Another old drug looks for a second coming at the FDA, this time for Duchenne MD
So far, drugs that try to address the root cause of Duchenne muscular dystrophy have had to travel a rocky road at the FDA. But regulators are now hustling up a review of a new treatment — new to the US at least— that will try to do what a lineup of well financed biotechs and pharma companies have failed at.
Marathon Pharmaceuticals put their DMD candidate deflazacort through a Phase III study, and it says the drug provided evidence of improving the muscle strength of boys, letting them do better at a variety of physical tasks, like sitting up or walking. On Wednesday, the FDA provided priority review status for the drug when it accepted the application for review, setting up an accelerated February PDUFA deadline on whether it should be used to treat DMD boys with the lethal disease.
Unlike the exon-skipping technology that BioMarin tried, and failed, to get approved in the US — and Sarepta continues to push hard on — deflazacort is a simple systemic steroid used for decades outside the US.
It’s sold by Shire in the UK, for example, as Calcort in 6 mg tablets and used to treat a variety of chronic autoimmune conditions like rheumatoid arthritis. You can buy it in Canada or an online pharmacy for about a buck a pill. But because it’s never been approved in America, where other steroids have been available for those same conditions, it gets the full regulatory treatment.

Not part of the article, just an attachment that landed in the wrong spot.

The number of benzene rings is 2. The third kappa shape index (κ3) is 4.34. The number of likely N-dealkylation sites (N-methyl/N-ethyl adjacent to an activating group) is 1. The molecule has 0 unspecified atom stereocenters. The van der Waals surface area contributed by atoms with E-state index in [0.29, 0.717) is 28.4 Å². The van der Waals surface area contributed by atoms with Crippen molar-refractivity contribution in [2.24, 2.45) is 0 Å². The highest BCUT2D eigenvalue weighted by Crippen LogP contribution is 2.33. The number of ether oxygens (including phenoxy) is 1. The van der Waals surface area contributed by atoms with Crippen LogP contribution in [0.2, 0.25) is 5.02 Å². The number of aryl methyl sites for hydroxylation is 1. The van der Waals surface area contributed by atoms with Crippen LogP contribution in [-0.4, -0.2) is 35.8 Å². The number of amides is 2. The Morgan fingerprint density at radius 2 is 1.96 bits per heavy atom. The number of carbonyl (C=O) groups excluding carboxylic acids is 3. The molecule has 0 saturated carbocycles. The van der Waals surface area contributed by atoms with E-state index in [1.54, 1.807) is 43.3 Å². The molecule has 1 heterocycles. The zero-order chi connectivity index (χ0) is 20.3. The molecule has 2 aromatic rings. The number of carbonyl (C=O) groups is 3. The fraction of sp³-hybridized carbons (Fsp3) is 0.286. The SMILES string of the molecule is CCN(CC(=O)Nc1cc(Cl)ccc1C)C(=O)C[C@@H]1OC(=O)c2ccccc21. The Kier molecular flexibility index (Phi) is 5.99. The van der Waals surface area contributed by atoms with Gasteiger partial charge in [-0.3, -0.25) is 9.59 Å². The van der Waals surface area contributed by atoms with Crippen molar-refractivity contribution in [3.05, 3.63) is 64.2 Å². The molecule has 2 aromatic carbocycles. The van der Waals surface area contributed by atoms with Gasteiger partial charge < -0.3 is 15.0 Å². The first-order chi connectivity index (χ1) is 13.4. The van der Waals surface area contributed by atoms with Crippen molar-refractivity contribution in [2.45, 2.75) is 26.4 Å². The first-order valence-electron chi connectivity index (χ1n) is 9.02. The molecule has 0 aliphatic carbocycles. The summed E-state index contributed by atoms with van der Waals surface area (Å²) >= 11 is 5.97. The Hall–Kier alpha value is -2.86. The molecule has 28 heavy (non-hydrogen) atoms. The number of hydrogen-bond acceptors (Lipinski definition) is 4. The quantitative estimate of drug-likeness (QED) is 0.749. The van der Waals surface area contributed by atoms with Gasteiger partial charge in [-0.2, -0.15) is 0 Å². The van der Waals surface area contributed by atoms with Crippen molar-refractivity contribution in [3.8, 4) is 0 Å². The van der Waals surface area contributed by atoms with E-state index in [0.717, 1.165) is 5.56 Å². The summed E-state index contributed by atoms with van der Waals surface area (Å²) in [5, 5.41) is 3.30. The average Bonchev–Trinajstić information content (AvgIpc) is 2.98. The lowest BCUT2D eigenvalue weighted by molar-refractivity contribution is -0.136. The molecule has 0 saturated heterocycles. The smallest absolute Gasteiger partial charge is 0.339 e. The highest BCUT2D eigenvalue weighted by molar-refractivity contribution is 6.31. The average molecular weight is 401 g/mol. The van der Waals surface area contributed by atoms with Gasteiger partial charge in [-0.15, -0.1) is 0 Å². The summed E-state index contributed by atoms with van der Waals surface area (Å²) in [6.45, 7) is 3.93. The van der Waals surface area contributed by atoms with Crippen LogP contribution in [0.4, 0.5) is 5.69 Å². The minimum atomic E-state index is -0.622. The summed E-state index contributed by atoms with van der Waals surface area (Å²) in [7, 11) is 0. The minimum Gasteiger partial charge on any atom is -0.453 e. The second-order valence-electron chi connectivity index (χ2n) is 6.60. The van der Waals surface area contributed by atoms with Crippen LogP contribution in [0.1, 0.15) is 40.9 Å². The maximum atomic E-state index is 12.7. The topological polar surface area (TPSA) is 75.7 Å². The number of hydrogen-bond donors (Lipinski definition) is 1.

The FDA has played its part. Aside from giving deflazacort priority review status, cutting 4 months off the usual 10-month process, the agency has provided fast track status, an orphan drug designation and rare pediatric disease status for the drug to hustle it along and extend market protection to Marathon. Rare pediatric disease approvals have been used to gain priority review vouchers under a special FDA program designed to spur the development of important new drugs. And they have fetched hundreds of millions of dollars.
Deflazacort has won some key support from patient advocacy groups, who also applauded Marathon’s decision to provide the steroid for free in an open access program. Valerie A. Cwik, MD, Executive Vice President and Chief Medical and Scientific Officer for the Muscular Dystrophy Association, had this to say for the treatment:
The Duchenne community would greatly benefit from widespread and reliable access to a treatment option with the potential to delay disease progression. We are all too familiar with the challenges that children and adults with Duchenne and their families face, and we’re hopeful that an FDA approval of deflazacort would be one of the first of many treatments for Duchenne.
Marathon’s Phase III trial didn’t use deflazacort alone. It added a low dose of the glucocorticoid to prednisone, looking to balance a better impact on strength that deflazacort offered with the immunosuppressant.
So now the FDA can have a look at a combination of two well known anti-inflammatories. It can approve deflazacort/prednisone as a new drug for DMD, opening up a market of desperate patients. And it will likely spur a fresh outburst over what patients pay for old drugs that can be purchased for a fraction of the price in another country.